There are a multitude of forces acting upon all of us as we head toward the end of 2020. These same forces will shape much of what happens in 2021 and beyond. COVID-19, consumer activity, business decisions, the financial markets, fiscal stimulus, monetary stimulus, and politics are coming together to create trends and uncertainty to an extent many have never experienced before.
During MarshBerry’s Fall Connect Summit this week, Brian Beaulieu, CEO and Chief Economist, ITR Economics, broke down five key topics affecting the current U.S. economy for its membership:
- COVID -19
- Fiscal policy driven by Congress
- Monetary policy driven by the Federal Reserve
- The U.S. consumer’s response to the first three influences on this list
- The insurance industry
Beaulieu discussed several measurements that generally suggest that the worst effects of COVID-19 on the U.S. economy are likely over – as long as a second wave does not result in another widespread shutdown. Specifically, Beaulieu sited statistics which demonstrated that deaths rates due to COVID-19 are down significantly when compared to the initial outbreak in April 2020.
- In Texas, the fatality rate in September of 2.0% is nearly half of the April rate of 3.8%;
- In Florida, the fatality rate of 3.5% is approximately one-third of the April mortality rate of 9.5%; and
- In California, the mortality rate in September of 2.6% is less than half of the April morality rate of 6.0%.
Beaulieu suggested that this trend is not surprising in that, as a society, we have a great track record of improving the economic and social well-being of most individuals.
In addressing the fiscal stimulus provided by the U.S. Congress in the form of cash paid directly to consumers, loans available for businesses, and moratoriums on foreclosures and evictions, Congress’ use of fiscal stimulus to avoid a more severe downturn appears to be working. Currently, 11 out of 12 leading indicators are trending positive including consumer activity, the Purchasing Managers Index, and single-family home starts.
Furthermore, according to Beaulieu, it should be noted that COVID-19 did not cause the recession. The pandemic only accelerated the timing and depth of the recession as already unstable companies with weakened cash flow and undercapitalized balance sheets were forced into foreclosure or bankruptcy sooner than they may have been otherwise. Finally, Congress’ actions appear to have resulted in a very unusual occurrence during a recession: U.S. disposable income actually went up and has leveled off at a point higher than where it was at year-end 2019. Moreover, U.S. savings also increased during the recession as a result of Congress’ multiple stimulus packages. Such an occurrence is highly unusual during an economic downturn.
The Federal Reserve’s aggressive reduction in the federal funds rate to near zero percent had positive effects on the U.S. economy, specifically stock price performance and mortgage loans. After only a relatively short downturn, the S&P 500 has rebounded to close at 3306.51 by September 21, 2020. Equally as important, Beaulieu indicated that the housing market is in full recovery; 30-year fixed rate mortgage loans are averaging under 3% currently. After adjusting for inflation, real borrowing costs are near zero, making it a very attractive time to invest in hard assets. Finally, after the yield curve turned negative (short-term interest rates are higher than long-term interest rates) for a short period at the end of 2019, it has since turned positive, indicating an economic recovery.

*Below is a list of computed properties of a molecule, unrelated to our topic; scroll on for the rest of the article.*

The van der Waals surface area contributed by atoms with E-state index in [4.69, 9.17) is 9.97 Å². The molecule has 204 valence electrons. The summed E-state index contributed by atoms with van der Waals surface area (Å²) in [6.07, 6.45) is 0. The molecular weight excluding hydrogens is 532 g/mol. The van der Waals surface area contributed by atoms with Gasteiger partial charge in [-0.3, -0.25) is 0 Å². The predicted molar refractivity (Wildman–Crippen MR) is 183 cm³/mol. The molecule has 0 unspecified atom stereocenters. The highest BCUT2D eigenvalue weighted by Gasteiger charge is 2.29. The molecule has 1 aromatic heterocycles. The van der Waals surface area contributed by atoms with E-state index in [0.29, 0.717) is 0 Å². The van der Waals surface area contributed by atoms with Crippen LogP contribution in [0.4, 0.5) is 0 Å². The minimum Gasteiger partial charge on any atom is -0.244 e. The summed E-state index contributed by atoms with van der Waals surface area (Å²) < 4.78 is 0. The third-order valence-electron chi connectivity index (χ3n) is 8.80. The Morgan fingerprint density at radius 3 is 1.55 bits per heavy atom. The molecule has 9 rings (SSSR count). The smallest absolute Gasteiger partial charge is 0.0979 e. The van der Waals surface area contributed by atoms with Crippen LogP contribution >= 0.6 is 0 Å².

The Insurance Industry
One cautionary point that Beaulieu noted was the possibility that the U.S. insurance industry, which lags the U.S. economy generally, could be in for a rough six months. Beaulieu indicated that insurers, and indirectly insurance brokers, that are not intentional about driving new business sales over the next few quarters, could see a material drop in revenues as businesses buy less coverage.
The U.S. economy, while still technically in a recession in 2Q20, is poised for a “V-shaped” recovery. The third quarter of 2020 will likely demonstrate increasing GDP, but it may not be until 2022 that the U.S. economy fully recovers to the level achieved immediately prior to the start of the pandemic. Even if this does occur, Beaulieu indicated that a stock market correction could occur in 2022 as the government may need to fund its liabilities, especially if China slows down its purchases of U.S. government debt. To the extent that more product manufacturing is brought back on shore (due to the nationalism trends affecting the U.S. and Europe), China’s appetite for U.S. debt could become even more restrained.
In summary, the insurance industry is well positioned for the longer turn, but there most certainly could be economic hurdles that cause short-term disruptions. Firms will need to continue to prioritize organic growth in order to fund investments for long-term viability and to drive shareholder value.
If you have questions about Today’s ViewPoint or would like to learn more about what recovery for insurance agents and brokers might look like, please email or call Gerard Vecchio, Managing Director at 212.972.4886.
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